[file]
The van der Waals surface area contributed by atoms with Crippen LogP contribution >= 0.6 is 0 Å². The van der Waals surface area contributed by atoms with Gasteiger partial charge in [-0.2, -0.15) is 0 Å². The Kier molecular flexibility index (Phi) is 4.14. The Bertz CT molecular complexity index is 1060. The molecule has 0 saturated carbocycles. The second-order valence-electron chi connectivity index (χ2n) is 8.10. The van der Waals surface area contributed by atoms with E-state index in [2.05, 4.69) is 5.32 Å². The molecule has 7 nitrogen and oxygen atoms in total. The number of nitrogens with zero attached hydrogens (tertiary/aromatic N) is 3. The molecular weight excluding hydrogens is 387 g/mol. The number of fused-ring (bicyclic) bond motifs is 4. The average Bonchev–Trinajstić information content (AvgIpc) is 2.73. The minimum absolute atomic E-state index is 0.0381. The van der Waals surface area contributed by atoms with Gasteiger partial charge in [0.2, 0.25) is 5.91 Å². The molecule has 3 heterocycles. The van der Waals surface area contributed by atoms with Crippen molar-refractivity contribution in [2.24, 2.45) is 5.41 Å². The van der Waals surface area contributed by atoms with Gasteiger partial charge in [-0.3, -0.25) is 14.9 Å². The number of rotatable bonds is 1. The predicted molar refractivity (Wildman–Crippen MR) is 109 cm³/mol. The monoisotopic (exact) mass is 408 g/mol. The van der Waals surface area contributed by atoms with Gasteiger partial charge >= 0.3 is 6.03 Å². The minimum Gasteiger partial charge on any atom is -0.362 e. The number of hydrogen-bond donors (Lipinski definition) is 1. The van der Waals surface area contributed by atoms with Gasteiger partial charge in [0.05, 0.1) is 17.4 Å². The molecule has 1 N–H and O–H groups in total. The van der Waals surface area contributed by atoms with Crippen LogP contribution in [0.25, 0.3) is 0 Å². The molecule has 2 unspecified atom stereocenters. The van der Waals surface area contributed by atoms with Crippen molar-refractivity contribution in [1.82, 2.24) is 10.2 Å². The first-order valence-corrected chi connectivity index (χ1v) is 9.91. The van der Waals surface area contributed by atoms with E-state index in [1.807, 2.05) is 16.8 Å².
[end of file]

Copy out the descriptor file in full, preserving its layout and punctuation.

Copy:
The van der Waals surface area contributed by atoms with Crippen LogP contribution >= 0.6 is 0 Å². The van der Waals surface area contributed by atoms with Gasteiger partial charge in [-0.2, -0.15) is 0 Å². The Kier molecular flexibility index (Phi) is 4.14. The Bertz CT molecular complexity index is 1060. The molecule has 0 saturated carbocycles. The second-order valence-electron chi connectivity index (χ2n) is 8.10. The van der Waals surface area contributed by atoms with E-state index in [2.05, 4.69) is 5.32 Å². The molecule has 7 nitrogen and oxygen atoms in total. The number of nitrogens with zero attached hydrogens (tertiary/aromatic N) is 3. The molecular weight excluding hydrogens is 387 g/mol. The number of fused-ring (bicyclic) bond motifs is 4. The average Bonchev–Trinajstić information content (AvgIpc) is 2.73. The minimum absolute atomic E-state index is 0.0381. The van der Waals surface area contributed by atoms with Gasteiger partial charge in [0.2, 0.25) is 5.91 Å². The molecule has 3 heterocycles. The van der Waals surface area contributed by atoms with Crippen molar-refractivity contribution in [2.24, 2.45) is 5.41 Å². The van der Waals surface area contributed by atoms with Gasteiger partial charge in [-0.3, -0.25) is 14.9 Å². The number of rotatable bonds is 1. The predicted molar refractivity (Wildman–Crippen MR) is 109 cm³/mol. The monoisotopic (exact) mass is 408 g/mol. The van der Waals surface area contributed by atoms with Gasteiger partial charge >= 0.3 is 6.03 Å². The minimum Gasteiger partial charge on any atom is -0.362 e. The number of hydrogen-bond donors (Lipinski definition) is 1. The van der Waals surface area contributed by atoms with Gasteiger partial charge in [0.05, 0.1) is 17.4 Å². The molecule has 1 N–H and O–H groups in total. The van der Waals surface area contributed by atoms with Crippen LogP contribution in [0.25, 0.3) is 0 Å². The molecule has 2 unspecified atom stereocenters. The van der Waals surface area contributed by atoms with Crippen molar-refractivity contribution in [1.82, 2.24) is 10.2 Å². The first-order valence-corrected chi connectivity index (χ1v) is 9.91. The van der Waals surface area contributed by atoms with E-state index in [1.807, 2.05) is 16.8 Å².